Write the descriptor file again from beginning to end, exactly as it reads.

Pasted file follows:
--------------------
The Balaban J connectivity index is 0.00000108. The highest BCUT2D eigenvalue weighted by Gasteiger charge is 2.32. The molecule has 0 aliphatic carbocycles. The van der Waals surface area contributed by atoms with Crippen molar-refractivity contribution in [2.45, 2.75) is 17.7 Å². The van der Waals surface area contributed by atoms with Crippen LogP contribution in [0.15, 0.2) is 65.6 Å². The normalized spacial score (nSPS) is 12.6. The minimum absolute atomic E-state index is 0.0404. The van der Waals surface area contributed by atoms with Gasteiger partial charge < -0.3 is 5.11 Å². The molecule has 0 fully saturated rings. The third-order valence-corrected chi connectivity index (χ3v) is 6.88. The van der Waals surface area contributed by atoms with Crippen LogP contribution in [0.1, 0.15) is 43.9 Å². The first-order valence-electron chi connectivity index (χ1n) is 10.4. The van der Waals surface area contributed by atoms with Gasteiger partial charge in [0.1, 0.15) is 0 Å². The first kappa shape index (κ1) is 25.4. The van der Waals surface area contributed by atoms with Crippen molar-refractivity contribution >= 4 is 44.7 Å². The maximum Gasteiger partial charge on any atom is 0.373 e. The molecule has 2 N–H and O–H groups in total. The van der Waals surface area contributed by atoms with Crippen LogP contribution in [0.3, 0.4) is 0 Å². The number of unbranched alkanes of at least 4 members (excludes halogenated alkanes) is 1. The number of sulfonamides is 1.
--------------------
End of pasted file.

The Balaban J connectivity index is 0.00000108. The highest BCUT2D eigenvalue weighted by Gasteiger charge is 2.32. The molecule has 0 aliphatic carbocycles. The van der Waals surface area contributed by atoms with Crippen molar-refractivity contribution in [2.45, 2.75) is 17.7 Å². The van der Waals surface area contributed by atoms with Crippen LogP contribution in [0.15, 0.2) is 65.6 Å². The normalized spacial score (nSPS) is 12.6. The minimum absolute atomic E-state index is 0.0404. The van der Waals surface area contributed by atoms with Gasteiger partial charge < -0.3 is 5.11 Å². The molecule has 0 fully saturated rings. The third-order valence-corrected chi connectivity index (χ3v) is 6.88. The van der Waals surface area contributed by atoms with Crippen LogP contribution in [0.1, 0.15) is 43.9 Å². The first-order valence-electron chi connectivity index (χ1n) is 10.4. The van der Waals surface area contributed by atoms with Gasteiger partial charge in [0.1, 0.15) is 0 Å². The first kappa shape index (κ1) is 25.4. The van der Waals surface area contributed by atoms with Crippen molar-refractivity contribution >= 4 is 44.7 Å². The maximum Gasteiger partial charge on any atom is 0.373 e. The molecule has 2 N–H and O–H groups in total. The van der Waals surface area contributed by atoms with Crippen LogP contribution in [0.3, 0.4) is 0 Å². The number of unbranched alkanes of at least 4 members (excludes halogenated alkanes) is 1. The number of sulfonamides is 1.